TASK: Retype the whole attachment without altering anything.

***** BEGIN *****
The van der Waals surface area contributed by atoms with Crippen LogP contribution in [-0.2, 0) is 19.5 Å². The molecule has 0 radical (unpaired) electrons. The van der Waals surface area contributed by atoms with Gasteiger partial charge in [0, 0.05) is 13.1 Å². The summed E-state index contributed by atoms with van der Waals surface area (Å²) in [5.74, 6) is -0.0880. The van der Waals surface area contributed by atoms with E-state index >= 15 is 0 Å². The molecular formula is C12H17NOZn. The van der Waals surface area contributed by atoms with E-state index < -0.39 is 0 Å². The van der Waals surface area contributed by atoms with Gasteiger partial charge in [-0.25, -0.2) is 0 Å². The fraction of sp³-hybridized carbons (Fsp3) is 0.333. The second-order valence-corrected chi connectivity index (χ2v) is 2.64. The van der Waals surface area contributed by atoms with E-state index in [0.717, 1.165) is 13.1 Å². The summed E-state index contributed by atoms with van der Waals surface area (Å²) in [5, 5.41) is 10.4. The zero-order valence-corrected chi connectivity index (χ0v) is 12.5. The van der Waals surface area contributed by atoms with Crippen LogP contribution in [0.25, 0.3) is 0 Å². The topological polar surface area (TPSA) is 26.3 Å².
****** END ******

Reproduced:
The van der Waals surface area contributed by atoms with Crippen LogP contribution in [-0.2, 0) is 19.5 Å². The molecule has 0 radical (unpaired) electrons. The van der Waals surface area contributed by atoms with Gasteiger partial charge in [0, 0.05) is 13.1 Å². The summed E-state index contributed by atoms with van der Waals surface area (Å²) in [5.74, 6) is -0.0880. The van der Waals surface area contributed by atoms with E-state index >= 15 is 0 Å². The molecular formula is C12H17NOZn. The van der Waals surface area contributed by atoms with E-state index < -0.39 is 0 Å². The van der Waals surface area contributed by atoms with Gasteiger partial charge in [-0.25, -0.2) is 0 Å². The fraction of sp³-hybridized carbons (Fsp3) is 0.333. The second-order valence-corrected chi connectivity index (χ2v) is 2.64. The van der Waals surface area contributed by atoms with E-state index in [0.717, 1.165) is 13.1 Å². The summed E-state index contributed by atoms with van der Waals surface area (Å²) in [5, 5.41) is 10.4. The zero-order valence-corrected chi connectivity index (χ0v) is 12.5. The van der Waals surface area contributed by atoms with Crippen LogP contribution in [0.25, 0.3) is 0 Å². The topological polar surface area (TPSA) is 26.3 Å².